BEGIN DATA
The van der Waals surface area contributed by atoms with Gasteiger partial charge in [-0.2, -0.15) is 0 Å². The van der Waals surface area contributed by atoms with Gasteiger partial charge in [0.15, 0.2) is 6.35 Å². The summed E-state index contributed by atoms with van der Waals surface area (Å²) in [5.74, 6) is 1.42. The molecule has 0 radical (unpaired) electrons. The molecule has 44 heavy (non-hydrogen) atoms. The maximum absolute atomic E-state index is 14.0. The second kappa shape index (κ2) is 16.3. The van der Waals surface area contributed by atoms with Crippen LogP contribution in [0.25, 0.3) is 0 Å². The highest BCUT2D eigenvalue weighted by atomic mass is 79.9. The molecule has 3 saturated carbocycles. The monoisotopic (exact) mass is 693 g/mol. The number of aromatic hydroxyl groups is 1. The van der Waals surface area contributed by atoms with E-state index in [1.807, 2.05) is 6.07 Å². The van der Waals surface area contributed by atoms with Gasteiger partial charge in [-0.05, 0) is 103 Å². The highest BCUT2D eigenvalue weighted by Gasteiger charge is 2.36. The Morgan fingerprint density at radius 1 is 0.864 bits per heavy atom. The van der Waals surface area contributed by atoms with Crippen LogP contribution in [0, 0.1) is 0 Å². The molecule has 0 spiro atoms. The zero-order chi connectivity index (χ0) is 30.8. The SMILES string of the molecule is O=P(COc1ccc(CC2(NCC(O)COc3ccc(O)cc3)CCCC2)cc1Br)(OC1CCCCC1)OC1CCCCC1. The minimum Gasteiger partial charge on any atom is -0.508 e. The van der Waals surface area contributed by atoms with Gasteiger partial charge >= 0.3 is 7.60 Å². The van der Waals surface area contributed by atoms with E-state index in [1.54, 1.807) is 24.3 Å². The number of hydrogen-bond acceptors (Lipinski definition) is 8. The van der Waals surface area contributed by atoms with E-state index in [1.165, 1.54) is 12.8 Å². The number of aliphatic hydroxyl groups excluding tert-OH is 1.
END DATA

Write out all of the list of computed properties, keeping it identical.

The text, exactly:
The van der Waals surface area contributed by atoms with Gasteiger partial charge in [-0.2, -0.15) is 0 Å². The van der Waals surface area contributed by atoms with Gasteiger partial charge in [0.15, 0.2) is 6.35 Å². The summed E-state index contributed by atoms with van der Waals surface area (Å²) in [5.74, 6) is 1.42. The molecule has 0 radical (unpaired) electrons. The molecule has 44 heavy (non-hydrogen) atoms. The maximum absolute atomic E-state index is 14.0. The second kappa shape index (κ2) is 16.3. The van der Waals surface area contributed by atoms with Crippen LogP contribution in [0.25, 0.3) is 0 Å². The highest BCUT2D eigenvalue weighted by atomic mass is 79.9. The molecule has 3 saturated carbocycles. The monoisotopic (exact) mass is 693 g/mol. The number of aromatic hydroxyl groups is 1. The van der Waals surface area contributed by atoms with E-state index in [1.807, 2.05) is 6.07 Å². The van der Waals surface area contributed by atoms with Gasteiger partial charge in [-0.05, 0) is 103 Å². The highest BCUT2D eigenvalue weighted by Gasteiger charge is 2.36. The Morgan fingerprint density at radius 1 is 0.864 bits per heavy atom. The van der Waals surface area contributed by atoms with Crippen LogP contribution in [0, 0.1) is 0 Å². The molecule has 0 spiro atoms. The zero-order chi connectivity index (χ0) is 30.8. The SMILES string of the molecule is O=P(COc1ccc(CC2(NCC(O)COc3ccc(O)cc3)CCCC2)cc1Br)(OC1CCCCC1)OC1CCCCC1. The minimum Gasteiger partial charge on any atom is -0.508 e. The van der Waals surface area contributed by atoms with Gasteiger partial charge >= 0.3 is 7.60 Å². The van der Waals surface area contributed by atoms with E-state index in [1.54, 1.807) is 24.3 Å². The number of hydrogen-bond acceptors (Lipinski definition) is 8. The van der Waals surface area contributed by atoms with E-state index in [1.165, 1.54) is 12.8 Å². The number of aliphatic hydroxyl groups excluding tert-OH is 1.